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How SpaceX Dragon capsule successfully docked at International Space Station (+video)

With the Dragon capsule, SpaceX delivered 2-1/2 tons of food, water, science experiments, and even belated Christmas presents to the astronauts aboard the International Space Station Monday.

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A commercially operated cargo capsule destined for the International Space Station docked with the station Monday following its flawless launch early Saturday.

The rocket and capsule, built and operated by Space Exploration Technologies Corp., lofted some 2-1/2 tons of food, water, science experiments, and other supplies to the orbiting outpost under a $1.6 billion station-resupply contract with the National Aeronautics and Space Administration.

The mission comes on the heels of an October launch failure involving a resupply mission conducted by Orbital Sciences Corp., the second of two companies the space agency now relies on to ferry cargoes to the station.

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At 5:54 a.m. ET Monday, the capsule was lurking some 32 feet from the orbiting outpost, a final holding point before docking. The station's commander and former US Navy test pilot Barry Wilmore and European Space Agency astronaut Samantha Cristoforetti used the station's robotic arm to gently grasp the capsule and pull it into its docking port some 18 minutes ahead of schedule.

During his career as a Navy pilot, Captain Wilmore amassed 663 landings on aircraft carriers. Using a carrier pilot's phrase for a perfect landing, "we'll call that one an OK three-wire; not bad for a Navy guy," quipped astronaut Randolph Bresnik, a former Marine pilot, from the station's mission control center at the Johnson Space Center in Houston when Dragon was firmly in the station's grip.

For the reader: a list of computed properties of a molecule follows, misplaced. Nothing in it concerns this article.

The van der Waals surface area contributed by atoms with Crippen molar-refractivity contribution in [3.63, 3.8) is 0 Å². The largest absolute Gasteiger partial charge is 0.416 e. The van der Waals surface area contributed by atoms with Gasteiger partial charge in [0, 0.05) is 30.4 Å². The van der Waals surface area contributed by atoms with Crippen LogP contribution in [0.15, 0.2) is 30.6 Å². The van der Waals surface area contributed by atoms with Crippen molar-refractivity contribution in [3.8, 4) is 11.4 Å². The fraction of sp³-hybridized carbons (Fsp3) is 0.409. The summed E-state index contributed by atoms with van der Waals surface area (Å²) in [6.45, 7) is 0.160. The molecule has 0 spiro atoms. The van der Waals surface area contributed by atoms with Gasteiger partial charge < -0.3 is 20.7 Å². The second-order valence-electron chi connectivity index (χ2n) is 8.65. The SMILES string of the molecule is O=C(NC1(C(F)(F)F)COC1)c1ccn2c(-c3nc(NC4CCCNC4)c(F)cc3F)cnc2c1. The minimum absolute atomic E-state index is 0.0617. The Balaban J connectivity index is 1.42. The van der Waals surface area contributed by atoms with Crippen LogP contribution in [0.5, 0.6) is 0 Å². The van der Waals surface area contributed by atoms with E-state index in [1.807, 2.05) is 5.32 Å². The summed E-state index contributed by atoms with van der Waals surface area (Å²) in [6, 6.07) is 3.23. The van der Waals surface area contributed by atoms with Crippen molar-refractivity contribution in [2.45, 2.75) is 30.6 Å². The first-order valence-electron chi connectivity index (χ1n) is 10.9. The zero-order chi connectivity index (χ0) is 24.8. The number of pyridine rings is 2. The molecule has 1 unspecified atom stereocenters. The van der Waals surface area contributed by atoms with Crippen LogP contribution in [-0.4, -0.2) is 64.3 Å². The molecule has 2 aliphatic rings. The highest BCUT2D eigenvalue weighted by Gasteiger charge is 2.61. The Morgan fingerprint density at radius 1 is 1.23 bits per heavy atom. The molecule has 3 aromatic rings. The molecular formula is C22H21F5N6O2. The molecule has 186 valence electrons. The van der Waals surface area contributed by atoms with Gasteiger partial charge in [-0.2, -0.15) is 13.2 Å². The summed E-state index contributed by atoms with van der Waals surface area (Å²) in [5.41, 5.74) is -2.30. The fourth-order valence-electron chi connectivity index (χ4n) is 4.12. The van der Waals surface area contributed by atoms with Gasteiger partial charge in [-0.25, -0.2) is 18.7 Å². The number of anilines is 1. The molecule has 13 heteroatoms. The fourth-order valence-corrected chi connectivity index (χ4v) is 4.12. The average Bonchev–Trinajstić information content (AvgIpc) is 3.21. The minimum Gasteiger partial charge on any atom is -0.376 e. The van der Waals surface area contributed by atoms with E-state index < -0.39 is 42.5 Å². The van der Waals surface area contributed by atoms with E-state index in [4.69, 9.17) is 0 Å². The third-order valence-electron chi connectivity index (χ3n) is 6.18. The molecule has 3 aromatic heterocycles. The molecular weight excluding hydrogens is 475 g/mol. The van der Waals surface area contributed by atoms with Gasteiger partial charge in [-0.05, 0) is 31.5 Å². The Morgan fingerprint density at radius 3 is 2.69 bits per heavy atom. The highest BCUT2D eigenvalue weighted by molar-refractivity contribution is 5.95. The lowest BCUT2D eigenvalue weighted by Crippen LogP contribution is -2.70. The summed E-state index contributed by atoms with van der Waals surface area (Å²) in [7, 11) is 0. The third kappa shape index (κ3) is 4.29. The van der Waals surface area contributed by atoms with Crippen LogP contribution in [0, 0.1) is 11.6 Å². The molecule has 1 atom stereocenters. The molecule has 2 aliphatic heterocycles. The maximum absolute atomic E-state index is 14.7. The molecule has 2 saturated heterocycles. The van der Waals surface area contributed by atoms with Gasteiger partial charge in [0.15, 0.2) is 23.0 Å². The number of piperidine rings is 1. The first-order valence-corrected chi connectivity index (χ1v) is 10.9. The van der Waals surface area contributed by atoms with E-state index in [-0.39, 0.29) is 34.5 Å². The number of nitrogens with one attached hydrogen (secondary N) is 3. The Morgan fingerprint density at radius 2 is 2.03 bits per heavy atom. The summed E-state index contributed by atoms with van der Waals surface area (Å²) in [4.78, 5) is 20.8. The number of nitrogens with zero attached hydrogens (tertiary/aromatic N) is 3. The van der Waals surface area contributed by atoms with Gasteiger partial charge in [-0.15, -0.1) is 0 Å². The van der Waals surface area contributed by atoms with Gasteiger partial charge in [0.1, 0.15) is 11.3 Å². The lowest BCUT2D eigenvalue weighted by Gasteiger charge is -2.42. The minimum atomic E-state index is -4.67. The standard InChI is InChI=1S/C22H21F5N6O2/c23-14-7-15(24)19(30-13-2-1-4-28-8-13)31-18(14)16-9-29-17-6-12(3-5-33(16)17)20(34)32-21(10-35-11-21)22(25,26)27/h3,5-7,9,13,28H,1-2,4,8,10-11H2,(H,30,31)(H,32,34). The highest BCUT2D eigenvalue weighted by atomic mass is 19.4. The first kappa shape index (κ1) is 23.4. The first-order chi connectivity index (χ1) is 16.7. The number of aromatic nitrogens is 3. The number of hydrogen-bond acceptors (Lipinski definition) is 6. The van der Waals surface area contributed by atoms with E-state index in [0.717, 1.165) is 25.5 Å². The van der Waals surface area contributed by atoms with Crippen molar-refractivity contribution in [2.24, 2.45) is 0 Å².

"We apologize for Santa and his Dragon sleigh for bringing a little bit more on the Eastern Orthodox schedule and calendar," he added – a nod to the Christmas gifts that also came up on Dragon.

The mission's primary goal is resupply, but it also served as an opportunity to test a landing system that SpaceX has designed for the first stage of the Falcon 9 rocket that lofted Dragon. The system is crucial to shifting the first stage from hardware that is used once to hardware that can be recovered and used repeatedly, thus reducing launch costs.

The stage had been redesigned to sport landing legs and four gridded, paddle-like fins to provide the precision steering needed to return the stage upright at a designated landing spot. In this case, the spot was the flat deck of a barge-like craft some 300 feet long and 170 feet wide.

Ten minutes after launch, the first stage reached the vessel, dubbed the autonomous spaceport drone ship. But the stage came down too hard, and the company lost the booster.

"Grid fins worked extremely well from hypersonic velocity to subsonic, but ran out of hydraulic fluid right before landing," tweeted Elon Musk, SpaceX's founder, chief operating officer, and chief technology officer.

The system's hydraulic fluid doesn't flow repeatedly through the system in a closed loop, he noted. Instead, the fluid flows through once. This approach saves weight, but it also means one has to carry enough fluid to do the job.

The fins "work for 4 mins.," he tweeted. "We were ~10 percent off."

The next booster will have 50 percent more hydraulic fluid aboard.

While the company lost the booster, it became the first launch provider to guide a spent booster back to Earth with high precision. Previous experiments had soft-landed boosters in the open ocean with a landing accuracy of about six miles. Given the span between landing legs and the size of the landing deck, setting a booster down on the drone ship requires an accuracy of 32 feet.

"Am super proud of my crew for making huge strides towards reusability on this mission. You guys rock!" Mr. Musk tweeted.

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